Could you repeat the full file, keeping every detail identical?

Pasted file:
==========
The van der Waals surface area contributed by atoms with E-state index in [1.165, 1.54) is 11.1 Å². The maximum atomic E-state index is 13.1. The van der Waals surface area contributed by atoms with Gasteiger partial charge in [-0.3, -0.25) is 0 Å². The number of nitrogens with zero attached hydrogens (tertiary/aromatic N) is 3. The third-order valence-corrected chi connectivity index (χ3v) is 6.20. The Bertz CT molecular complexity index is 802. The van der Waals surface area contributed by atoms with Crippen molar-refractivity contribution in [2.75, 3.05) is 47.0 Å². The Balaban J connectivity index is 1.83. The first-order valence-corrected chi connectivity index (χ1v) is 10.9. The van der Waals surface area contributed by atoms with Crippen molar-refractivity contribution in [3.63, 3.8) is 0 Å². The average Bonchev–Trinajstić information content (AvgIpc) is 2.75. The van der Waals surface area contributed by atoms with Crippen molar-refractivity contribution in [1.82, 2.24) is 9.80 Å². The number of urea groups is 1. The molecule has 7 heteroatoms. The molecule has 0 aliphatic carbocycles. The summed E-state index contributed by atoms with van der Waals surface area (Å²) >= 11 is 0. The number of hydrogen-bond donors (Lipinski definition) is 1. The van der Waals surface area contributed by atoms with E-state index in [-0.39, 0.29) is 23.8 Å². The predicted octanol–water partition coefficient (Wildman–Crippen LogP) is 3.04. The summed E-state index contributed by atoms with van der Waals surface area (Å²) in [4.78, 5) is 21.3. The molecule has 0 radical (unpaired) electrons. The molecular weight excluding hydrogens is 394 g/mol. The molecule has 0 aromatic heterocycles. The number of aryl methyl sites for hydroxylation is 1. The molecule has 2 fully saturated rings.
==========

The van der Waals surface area contributed by atoms with E-state index in [1.165, 1.54) is 11.1 Å². The maximum atomic E-state index is 13.1. The van der Waals surface area contributed by atoms with Gasteiger partial charge in [-0.3, -0.25) is 0 Å². The number of nitrogens with zero attached hydrogens (tertiary/aromatic N) is 3. The third-order valence-corrected chi connectivity index (χ3v) is 6.20. The Bertz CT molecular complexity index is 802. The van der Waals surface area contributed by atoms with Crippen molar-refractivity contribution in [2.75, 3.05) is 47.0 Å². The Balaban J connectivity index is 1.83. The first-order valence-corrected chi connectivity index (χ1v) is 10.9. The van der Waals surface area contributed by atoms with Crippen molar-refractivity contribution in [3.63, 3.8) is 0 Å². The average Bonchev–Trinajstić information content (AvgIpc) is 2.75. The van der Waals surface area contributed by atoms with Crippen molar-refractivity contribution in [1.82, 2.24) is 9.80 Å². The number of urea groups is 1. The molecule has 7 heteroatoms. The molecule has 0 aliphatic carbocycles. The summed E-state index contributed by atoms with van der Waals surface area (Å²) >= 11 is 0. The number of hydrogen-bond donors (Lipinski definition) is 1. The van der Waals surface area contributed by atoms with E-state index in [-0.39, 0.29) is 23.8 Å². The predicted octanol–water partition coefficient (Wildman–Crippen LogP) is 3.04. The summed E-state index contributed by atoms with van der Waals surface area (Å²) in [4.78, 5) is 21.3. The molecule has 0 radical (unpaired) electrons. The molecular weight excluding hydrogens is 394 g/mol. The molecule has 0 aromatic heterocycles. The number of aryl methyl sites for hydroxylation is 1. The molecule has 2 fully saturated rings.